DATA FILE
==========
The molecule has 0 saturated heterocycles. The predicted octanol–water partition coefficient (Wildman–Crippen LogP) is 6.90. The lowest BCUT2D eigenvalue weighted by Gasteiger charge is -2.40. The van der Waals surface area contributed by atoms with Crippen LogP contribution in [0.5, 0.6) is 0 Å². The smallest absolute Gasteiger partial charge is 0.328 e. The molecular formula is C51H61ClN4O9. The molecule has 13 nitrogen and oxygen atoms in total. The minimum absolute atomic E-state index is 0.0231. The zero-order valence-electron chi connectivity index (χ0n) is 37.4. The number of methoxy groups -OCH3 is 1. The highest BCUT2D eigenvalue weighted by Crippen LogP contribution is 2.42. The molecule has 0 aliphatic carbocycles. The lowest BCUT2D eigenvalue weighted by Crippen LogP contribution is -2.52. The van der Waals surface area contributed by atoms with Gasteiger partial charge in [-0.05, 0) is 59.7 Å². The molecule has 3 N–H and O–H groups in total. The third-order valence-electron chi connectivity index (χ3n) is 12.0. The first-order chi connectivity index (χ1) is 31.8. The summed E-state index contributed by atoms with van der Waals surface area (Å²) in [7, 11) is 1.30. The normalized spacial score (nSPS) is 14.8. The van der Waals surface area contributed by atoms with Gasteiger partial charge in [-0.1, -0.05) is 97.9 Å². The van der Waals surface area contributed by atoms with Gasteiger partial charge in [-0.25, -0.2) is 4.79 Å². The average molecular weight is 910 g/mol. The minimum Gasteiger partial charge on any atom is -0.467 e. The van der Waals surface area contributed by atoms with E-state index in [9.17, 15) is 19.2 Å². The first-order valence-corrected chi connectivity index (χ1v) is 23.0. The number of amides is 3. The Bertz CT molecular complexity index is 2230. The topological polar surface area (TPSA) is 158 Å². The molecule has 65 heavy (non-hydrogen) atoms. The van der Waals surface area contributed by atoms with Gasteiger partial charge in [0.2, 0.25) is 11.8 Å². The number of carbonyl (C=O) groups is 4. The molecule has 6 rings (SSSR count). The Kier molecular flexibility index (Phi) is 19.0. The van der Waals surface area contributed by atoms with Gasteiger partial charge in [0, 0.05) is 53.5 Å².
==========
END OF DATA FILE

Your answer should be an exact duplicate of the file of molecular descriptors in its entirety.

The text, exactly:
The molecule has 0 saturated heterocycles. The predicted octanol–water partition coefficient (Wildman–Crippen LogP) is 6.90. The lowest BCUT2D eigenvalue weighted by Gasteiger charge is -2.40. The van der Waals surface area contributed by atoms with Crippen LogP contribution in [0.5, 0.6) is 0 Å². The smallest absolute Gasteiger partial charge is 0.328 e. The molecular formula is C51H61ClN4O9. The molecule has 13 nitrogen and oxygen atoms in total. The minimum absolute atomic E-state index is 0.0231. The zero-order valence-electron chi connectivity index (χ0n) is 37.4. The number of methoxy groups -OCH3 is 1. The highest BCUT2D eigenvalue weighted by Crippen LogP contribution is 2.42. The molecule has 0 aliphatic carbocycles. The lowest BCUT2D eigenvalue weighted by Crippen LogP contribution is -2.52. The van der Waals surface area contributed by atoms with Gasteiger partial charge in [-0.05, 0) is 59.7 Å². The molecule has 3 N–H and O–H groups in total. The third-order valence-electron chi connectivity index (χ3n) is 12.0. The first-order chi connectivity index (χ1) is 31.8. The summed E-state index contributed by atoms with van der Waals surface area (Å²) in [7, 11) is 1.30. The normalized spacial score (nSPS) is 14.8. The van der Waals surface area contributed by atoms with Gasteiger partial charge in [-0.1, -0.05) is 97.9 Å². The van der Waals surface area contributed by atoms with Gasteiger partial charge in [-0.25, -0.2) is 4.79 Å². The average molecular weight is 910 g/mol. The minimum Gasteiger partial charge on any atom is -0.467 e. The van der Waals surface area contributed by atoms with E-state index in [9.17, 15) is 19.2 Å². The first-order valence-corrected chi connectivity index (χ1v) is 23.0. The number of amides is 3. The Bertz CT molecular complexity index is 2230. The topological polar surface area (TPSA) is 158 Å². The molecule has 65 heavy (non-hydrogen) atoms. The van der Waals surface area contributed by atoms with Gasteiger partial charge in [0.2, 0.25) is 11.8 Å². The number of carbonyl (C=O) groups is 4. The molecule has 6 rings (SSSR count). The Kier molecular flexibility index (Phi) is 19.0. The van der Waals surface area contributed by atoms with Gasteiger partial charge in [0, 0.05) is 53.5 Å².